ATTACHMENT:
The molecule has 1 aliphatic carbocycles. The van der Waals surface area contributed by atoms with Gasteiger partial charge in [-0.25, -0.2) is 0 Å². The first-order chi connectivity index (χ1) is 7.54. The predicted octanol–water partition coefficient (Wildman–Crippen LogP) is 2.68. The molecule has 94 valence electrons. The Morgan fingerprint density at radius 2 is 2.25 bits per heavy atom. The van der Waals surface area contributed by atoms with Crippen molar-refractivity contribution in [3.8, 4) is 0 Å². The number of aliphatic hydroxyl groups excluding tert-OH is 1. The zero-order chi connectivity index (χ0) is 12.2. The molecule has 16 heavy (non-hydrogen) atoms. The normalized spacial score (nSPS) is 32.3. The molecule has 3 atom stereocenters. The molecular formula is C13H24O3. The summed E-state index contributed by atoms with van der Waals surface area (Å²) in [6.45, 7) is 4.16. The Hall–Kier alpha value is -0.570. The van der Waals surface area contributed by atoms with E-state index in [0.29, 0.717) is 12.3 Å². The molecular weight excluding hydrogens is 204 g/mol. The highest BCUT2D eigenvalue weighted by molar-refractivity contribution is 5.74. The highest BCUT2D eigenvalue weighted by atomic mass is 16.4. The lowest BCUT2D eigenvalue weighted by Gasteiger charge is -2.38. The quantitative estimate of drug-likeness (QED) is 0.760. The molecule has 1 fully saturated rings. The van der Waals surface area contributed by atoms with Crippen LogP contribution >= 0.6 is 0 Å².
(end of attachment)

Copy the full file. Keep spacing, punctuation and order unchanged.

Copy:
The molecule has 1 aliphatic carbocycles. The van der Waals surface area contributed by atoms with Gasteiger partial charge in [-0.25, -0.2) is 0 Å². The first-order chi connectivity index (χ1) is 7.54. The predicted octanol–water partition coefficient (Wildman–Crippen LogP) is 2.68. The molecule has 94 valence electrons. The Morgan fingerprint density at radius 2 is 2.25 bits per heavy atom. The van der Waals surface area contributed by atoms with Crippen molar-refractivity contribution in [3.8, 4) is 0 Å². The number of aliphatic hydroxyl groups excluding tert-OH is 1. The zero-order chi connectivity index (χ0) is 12.2. The molecule has 16 heavy (non-hydrogen) atoms. The normalized spacial score (nSPS) is 32.3. The molecule has 3 atom stereocenters. The molecular formula is C13H24O3. The summed E-state index contributed by atoms with van der Waals surface area (Å²) in [6.45, 7) is 4.16. The Hall–Kier alpha value is -0.570. The van der Waals surface area contributed by atoms with E-state index in [0.29, 0.717) is 12.3 Å². The molecular weight excluding hydrogens is 204 g/mol. The highest BCUT2D eigenvalue weighted by molar-refractivity contribution is 5.74. The highest BCUT2D eigenvalue weighted by atomic mass is 16.4. The lowest BCUT2D eigenvalue weighted by Gasteiger charge is -2.38. The quantitative estimate of drug-likeness (QED) is 0.760. The molecule has 1 fully saturated rings. The van der Waals surface area contributed by atoms with Crippen LogP contribution >= 0.6 is 0 Å².